There was no need for him to target McQuaid from center ice with McQuaid behind the goal line, and no need for him to take 14 strides with the sole intention of hitting McQuaid as hard as he possibly could. He made no attempt to let up, and yes, McQuaid did move at the last moment, which is why Chimera probably won't get supplemental discipline, but it was a vicious charge nonetheless. If he had not gone in full-speed the way he did, McQuaid's pivot at the last moment would not have resulted in such serious and devastating contact. This had no useful hockey play in mind whatsoever. I hope to god McQuaid is okay, and it seems now that he was only kept out of the rest of the game as a precautionary measure so hopefully he is indeed okay, and that is all that matters. Although perhaps this never would have happened if Shanahan hadn't clearly sent a message to the league that it is okay to dangerously hit Bruins players with no punishment. He sent that message with earlier non-suspensions several times this season and it sends such a dangerous message. But we all think Shanahan sucks at his job, not just in relation to one team. But I digress...more looks at stats later!

According to The Instigators on NESN right now, the Shanaban numbers currently are:

  • 42 total suspensions (9 during preseason)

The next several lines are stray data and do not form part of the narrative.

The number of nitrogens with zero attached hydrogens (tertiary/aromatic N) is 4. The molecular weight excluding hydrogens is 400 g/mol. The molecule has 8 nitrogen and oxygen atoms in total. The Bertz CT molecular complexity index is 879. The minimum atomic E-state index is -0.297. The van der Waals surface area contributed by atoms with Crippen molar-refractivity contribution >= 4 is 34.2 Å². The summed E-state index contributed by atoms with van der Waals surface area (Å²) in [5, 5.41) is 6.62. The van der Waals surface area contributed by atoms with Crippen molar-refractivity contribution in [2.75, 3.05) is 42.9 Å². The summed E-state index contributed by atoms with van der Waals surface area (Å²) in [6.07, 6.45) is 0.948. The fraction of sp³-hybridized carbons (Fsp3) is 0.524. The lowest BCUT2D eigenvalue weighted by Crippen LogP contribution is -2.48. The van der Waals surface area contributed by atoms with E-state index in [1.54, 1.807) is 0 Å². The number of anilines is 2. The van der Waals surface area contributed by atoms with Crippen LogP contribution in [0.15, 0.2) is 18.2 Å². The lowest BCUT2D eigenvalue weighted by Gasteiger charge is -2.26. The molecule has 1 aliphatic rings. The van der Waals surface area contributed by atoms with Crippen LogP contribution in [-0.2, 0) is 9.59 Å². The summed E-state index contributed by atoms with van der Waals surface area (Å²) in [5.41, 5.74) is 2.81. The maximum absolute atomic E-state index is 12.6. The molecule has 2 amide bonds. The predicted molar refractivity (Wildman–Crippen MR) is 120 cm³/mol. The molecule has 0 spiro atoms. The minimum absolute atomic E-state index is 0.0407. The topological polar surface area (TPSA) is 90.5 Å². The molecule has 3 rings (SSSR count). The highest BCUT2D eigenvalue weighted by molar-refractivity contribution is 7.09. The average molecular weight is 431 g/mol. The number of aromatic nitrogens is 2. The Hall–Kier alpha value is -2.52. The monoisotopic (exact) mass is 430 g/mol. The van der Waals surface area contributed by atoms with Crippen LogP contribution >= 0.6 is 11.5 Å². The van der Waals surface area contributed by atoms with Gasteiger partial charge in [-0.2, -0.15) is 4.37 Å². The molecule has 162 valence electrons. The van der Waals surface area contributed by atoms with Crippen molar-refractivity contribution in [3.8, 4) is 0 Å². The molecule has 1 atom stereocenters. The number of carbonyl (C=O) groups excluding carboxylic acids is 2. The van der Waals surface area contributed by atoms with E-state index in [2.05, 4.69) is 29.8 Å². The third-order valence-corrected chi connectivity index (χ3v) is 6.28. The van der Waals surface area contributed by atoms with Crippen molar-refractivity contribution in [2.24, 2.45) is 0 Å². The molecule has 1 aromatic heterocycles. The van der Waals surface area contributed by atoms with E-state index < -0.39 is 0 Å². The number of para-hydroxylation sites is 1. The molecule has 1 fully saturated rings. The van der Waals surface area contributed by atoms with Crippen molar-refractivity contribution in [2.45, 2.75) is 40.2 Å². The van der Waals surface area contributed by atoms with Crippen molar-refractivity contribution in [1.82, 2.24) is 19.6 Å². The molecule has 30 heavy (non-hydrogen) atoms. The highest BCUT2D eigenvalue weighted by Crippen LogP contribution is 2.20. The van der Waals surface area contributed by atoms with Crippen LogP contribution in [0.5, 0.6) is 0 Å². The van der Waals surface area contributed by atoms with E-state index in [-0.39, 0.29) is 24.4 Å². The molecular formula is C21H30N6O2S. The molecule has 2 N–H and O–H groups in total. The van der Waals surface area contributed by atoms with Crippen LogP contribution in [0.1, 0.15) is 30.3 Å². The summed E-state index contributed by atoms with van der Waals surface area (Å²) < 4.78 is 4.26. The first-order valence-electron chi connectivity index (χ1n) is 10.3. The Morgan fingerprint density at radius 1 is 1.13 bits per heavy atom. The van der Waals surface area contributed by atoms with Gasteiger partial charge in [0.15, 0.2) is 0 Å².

• 134 total regular season games missed due to being suspended
  • 33 fines (1 coach - Tortorella for his comments about the refs after the Winter Classic)
  • $110,000 paid in fines for players that were fined and not suspended
Bottom line: punishments aren't strict enough, consistency is as bad as it was with Campbell, and Shanaban could have a bigger positive impact if he did give harsher punishments. As Mark Mowers just pointed out on The Instigators, the 2nd half of the season - and especially recently - there have been a few really really bad hits (mainly the Keith hit on Sedin). I firmly believe that if Shanahan was stricter overall on everybody, things like that may never have happened at all. 

I'd like to take a moment of silence to mourn the death of Brian Rolston's awesome point streak that came to an end tonight. May he start another one again against the Islanders on Saturday - he certainly has the motivation to do so against the team that gave him up!